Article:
In this study, the resistance R lead of the two Pt microleads is less than 1 kΩ (estimated using the widely recognized resistivity of 5 × 10−4Ω cm for the deposited Pt film under the conditions used for the FIB deposition ), whereas the nanowire resistance R 4P and the contact resistance R con are usually larger than 20 kΩ (as described below). So, R lead is negligibly small compared with R 4P and R con, and hence can be ignored, thus we get R 2P = R con + R 4P. It is obvious that if R con ≫ R 4P, then R 2P ≈ R con, and if R con ≪ R 4P, then it is R 2P ≈ R 4P.
Through electrical measurements on many isolated PEDOT nanowires with different diameters, the room temperature conductivities of the nanowires with diameters of 190, 95–100, 35–40 and 20–25 nm were obtained that are about 11.2, 30–50, 490–530 and 390–450 S/cm, respectively. The room temperature conductivity increases with the decrease of outer diameter of the conducting polymer nanofibers. This was also reported by Martin et al.  previously, and could be ascribed to the enhancement of molecular and super-molecular ordering (alignment of the polymer chains).
Here, it should be noted that although the 20–25 nm PEDOT nanowire has a relatively high conductivity at room temperature (390–450 cm/S), the nanowire shows very strong temperature dependence (R(10 K)/R(300 K) ~ 105) or insulating behavior possibly due to confining effect limited by the small diameter of the nanowire. It is well known that such an effect should occur when a characteristic physical length is comparable to the diameter. In the present case, the diameter (20–25 nm) of the PEDOT nanowire is equal or close to the localization length of electrons L c (L c ~ 20 nm for conducting polymers close to the metal–insulator transition ); therefore, localization of electrons induced by Coulomb interaction or small disorder must be taken into account in order to explain the insulating behavior especially at low temperature.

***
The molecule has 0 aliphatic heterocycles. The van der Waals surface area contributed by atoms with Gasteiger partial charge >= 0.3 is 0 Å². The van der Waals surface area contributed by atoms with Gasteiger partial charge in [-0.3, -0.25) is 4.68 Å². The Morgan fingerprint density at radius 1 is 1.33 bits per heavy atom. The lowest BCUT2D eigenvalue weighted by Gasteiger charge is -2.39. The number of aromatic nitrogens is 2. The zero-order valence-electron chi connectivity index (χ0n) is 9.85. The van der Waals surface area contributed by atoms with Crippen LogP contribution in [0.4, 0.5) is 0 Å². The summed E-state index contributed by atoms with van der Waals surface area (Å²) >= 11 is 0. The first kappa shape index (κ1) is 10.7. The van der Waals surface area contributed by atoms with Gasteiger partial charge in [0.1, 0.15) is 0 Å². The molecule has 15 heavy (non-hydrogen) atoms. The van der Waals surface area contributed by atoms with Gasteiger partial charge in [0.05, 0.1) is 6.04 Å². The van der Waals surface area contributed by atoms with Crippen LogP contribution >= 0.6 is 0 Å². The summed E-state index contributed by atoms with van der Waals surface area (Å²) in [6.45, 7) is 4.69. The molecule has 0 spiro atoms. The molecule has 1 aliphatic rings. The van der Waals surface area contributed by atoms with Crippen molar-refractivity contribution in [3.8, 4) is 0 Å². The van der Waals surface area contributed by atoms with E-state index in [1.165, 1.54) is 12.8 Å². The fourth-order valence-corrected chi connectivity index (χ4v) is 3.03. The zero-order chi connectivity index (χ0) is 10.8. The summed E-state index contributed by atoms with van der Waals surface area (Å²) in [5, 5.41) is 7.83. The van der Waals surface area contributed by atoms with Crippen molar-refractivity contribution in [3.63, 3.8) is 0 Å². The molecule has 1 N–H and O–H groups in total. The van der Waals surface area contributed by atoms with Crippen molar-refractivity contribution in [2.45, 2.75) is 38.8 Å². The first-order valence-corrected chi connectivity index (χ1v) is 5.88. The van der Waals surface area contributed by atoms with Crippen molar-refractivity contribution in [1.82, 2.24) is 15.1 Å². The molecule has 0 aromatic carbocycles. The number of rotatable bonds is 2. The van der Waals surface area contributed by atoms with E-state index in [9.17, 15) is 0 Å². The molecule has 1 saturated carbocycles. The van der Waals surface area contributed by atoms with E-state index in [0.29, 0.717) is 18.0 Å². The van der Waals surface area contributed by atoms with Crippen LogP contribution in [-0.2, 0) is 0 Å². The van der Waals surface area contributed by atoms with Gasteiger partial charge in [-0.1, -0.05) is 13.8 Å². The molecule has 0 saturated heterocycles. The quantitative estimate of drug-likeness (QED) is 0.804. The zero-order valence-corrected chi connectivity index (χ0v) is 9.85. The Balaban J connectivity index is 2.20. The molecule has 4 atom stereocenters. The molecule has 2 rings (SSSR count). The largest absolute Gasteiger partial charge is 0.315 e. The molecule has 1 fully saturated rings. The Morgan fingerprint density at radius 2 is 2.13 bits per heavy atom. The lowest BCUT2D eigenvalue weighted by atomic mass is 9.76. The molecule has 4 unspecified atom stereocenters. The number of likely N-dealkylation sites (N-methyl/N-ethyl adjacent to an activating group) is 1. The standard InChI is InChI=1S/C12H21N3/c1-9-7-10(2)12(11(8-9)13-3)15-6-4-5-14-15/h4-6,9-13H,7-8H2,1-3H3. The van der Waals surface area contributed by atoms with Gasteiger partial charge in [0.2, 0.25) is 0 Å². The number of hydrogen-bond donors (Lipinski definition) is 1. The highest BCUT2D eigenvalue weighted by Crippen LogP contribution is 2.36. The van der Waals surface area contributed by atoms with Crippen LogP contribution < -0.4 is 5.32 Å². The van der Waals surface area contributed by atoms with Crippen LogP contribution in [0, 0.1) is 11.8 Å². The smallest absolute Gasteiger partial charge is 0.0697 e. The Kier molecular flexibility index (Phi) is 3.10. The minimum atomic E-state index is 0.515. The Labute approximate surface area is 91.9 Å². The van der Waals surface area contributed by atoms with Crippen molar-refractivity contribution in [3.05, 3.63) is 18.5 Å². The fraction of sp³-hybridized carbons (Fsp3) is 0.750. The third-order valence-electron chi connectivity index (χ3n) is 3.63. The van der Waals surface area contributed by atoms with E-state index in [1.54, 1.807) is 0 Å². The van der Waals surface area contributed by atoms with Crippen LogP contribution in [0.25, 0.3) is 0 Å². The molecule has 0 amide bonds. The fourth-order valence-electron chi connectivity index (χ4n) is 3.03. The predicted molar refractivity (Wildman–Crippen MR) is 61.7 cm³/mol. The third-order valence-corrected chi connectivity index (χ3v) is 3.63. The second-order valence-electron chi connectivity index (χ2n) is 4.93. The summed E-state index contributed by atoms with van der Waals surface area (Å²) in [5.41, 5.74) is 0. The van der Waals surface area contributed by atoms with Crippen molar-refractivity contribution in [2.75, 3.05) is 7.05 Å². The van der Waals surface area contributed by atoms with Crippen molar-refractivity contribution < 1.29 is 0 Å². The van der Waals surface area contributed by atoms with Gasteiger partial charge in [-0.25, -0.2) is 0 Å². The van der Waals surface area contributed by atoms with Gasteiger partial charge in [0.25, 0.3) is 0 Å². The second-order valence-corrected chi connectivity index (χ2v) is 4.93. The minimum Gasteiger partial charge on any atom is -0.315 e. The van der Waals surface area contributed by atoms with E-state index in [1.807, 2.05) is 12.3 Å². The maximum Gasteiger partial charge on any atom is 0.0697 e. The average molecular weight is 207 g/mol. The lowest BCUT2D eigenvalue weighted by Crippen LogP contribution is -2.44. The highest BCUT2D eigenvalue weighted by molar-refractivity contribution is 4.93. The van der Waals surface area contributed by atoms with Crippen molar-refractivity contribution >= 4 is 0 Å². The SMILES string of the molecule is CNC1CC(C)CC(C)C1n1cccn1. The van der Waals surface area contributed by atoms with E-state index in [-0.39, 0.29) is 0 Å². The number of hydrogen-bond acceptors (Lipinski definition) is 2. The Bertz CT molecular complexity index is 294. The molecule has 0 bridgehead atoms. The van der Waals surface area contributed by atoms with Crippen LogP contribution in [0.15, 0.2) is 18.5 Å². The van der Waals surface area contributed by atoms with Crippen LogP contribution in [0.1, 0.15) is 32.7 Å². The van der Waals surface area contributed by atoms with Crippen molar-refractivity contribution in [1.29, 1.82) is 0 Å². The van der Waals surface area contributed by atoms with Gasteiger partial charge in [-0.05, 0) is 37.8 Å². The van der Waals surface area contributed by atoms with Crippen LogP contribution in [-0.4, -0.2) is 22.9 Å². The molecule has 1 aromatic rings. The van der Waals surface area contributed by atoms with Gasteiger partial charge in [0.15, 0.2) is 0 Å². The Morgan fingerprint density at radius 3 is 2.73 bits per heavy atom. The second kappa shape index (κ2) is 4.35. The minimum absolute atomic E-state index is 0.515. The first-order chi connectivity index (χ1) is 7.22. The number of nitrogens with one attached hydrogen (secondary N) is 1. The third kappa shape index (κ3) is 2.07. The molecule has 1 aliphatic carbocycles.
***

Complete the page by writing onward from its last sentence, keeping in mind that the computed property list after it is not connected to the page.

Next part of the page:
The earlier results demonstrate that the nanocontact resistance is an important issue in electrical resistance measurements on isolated nanowires, which may dominate the measured two-probe resistance especially at low temperatures. Compared with the two-probe method, we believe that the four-probe measurement can further reveal the intrinsic electronic transport properties of the nanowires. For example, the two-probe results in Fig. 2 just indicate that all the measured PEDOT nanowires are semiconducting. However, the four-probe results reveal the metallic behavior of the 35–40 nm PEDOT nanowire below 35 K. In addition, for individual RuO2 nanowires , it was also reported that the temperature dependence of two-probe resistance indicates that the nanowire is semiconducting, whereas the four-probe resistance dependence of the same nanowire shows the measured nanowire is metallic.